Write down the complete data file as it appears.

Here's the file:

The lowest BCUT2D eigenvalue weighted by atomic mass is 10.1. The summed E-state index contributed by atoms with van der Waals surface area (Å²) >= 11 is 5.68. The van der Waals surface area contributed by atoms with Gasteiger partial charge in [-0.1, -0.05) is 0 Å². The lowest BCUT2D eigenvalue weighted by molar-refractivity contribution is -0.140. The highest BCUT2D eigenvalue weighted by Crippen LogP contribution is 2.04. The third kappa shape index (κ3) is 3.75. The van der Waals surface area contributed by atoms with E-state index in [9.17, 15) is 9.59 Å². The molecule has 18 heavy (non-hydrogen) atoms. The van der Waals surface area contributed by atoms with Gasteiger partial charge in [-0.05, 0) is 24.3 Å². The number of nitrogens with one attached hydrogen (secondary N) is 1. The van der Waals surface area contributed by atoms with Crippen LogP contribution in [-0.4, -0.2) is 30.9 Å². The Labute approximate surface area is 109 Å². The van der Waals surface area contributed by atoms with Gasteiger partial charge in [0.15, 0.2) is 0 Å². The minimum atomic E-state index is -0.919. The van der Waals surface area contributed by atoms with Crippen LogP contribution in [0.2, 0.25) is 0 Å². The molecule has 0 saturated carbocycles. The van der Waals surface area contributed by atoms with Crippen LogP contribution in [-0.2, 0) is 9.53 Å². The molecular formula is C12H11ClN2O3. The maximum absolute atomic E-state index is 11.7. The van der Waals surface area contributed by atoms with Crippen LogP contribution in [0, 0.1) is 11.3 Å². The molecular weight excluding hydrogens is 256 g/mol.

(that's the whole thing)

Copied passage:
The lowest BCUT2D eigenvalue weighted by atomic mass is 10.1. The summed E-state index contributed by atoms with van der Waals surface area (Å²) >= 11 is 5.68. The van der Waals surface area contributed by atoms with Gasteiger partial charge in [-0.1, -0.05) is 0 Å². The lowest BCUT2D eigenvalue weighted by molar-refractivity contribution is -0.140. The highest BCUT2D eigenvalue weighted by Crippen LogP contribution is 2.04. The third kappa shape index (κ3) is 3.75. The van der Waals surface area contributed by atoms with E-state index in [9.17, 15) is 9.59 Å². The molecule has 18 heavy (non-hydrogen) atoms. The van der Waals surface area contributed by atoms with Gasteiger partial charge in [-0.05, 0) is 24.3 Å². The number of nitrogens with one attached hydrogen (secondary N) is 1. The van der Waals surface area contributed by atoms with Crippen LogP contribution in [-0.4, -0.2) is 30.9 Å². The Labute approximate surface area is 109 Å². The van der Waals surface area contributed by atoms with Gasteiger partial charge in [0.15, 0.2) is 0 Å². The minimum atomic E-state index is -0.919. The van der Waals surface area contributed by atoms with Crippen LogP contribution in [0.2, 0.25) is 0 Å². The molecule has 0 saturated carbocycles. The van der Waals surface area contributed by atoms with Crippen LogP contribution in [-0.2, 0) is 9.53 Å². The molecular formula is C12H11ClN2O3. The maximum absolute atomic E-state index is 11.7. The van der Waals surface area contributed by atoms with Crippen LogP contribution in [0, 0.1) is 11.3 Å². The molecular weight excluding hydrogens is 256 g/mol.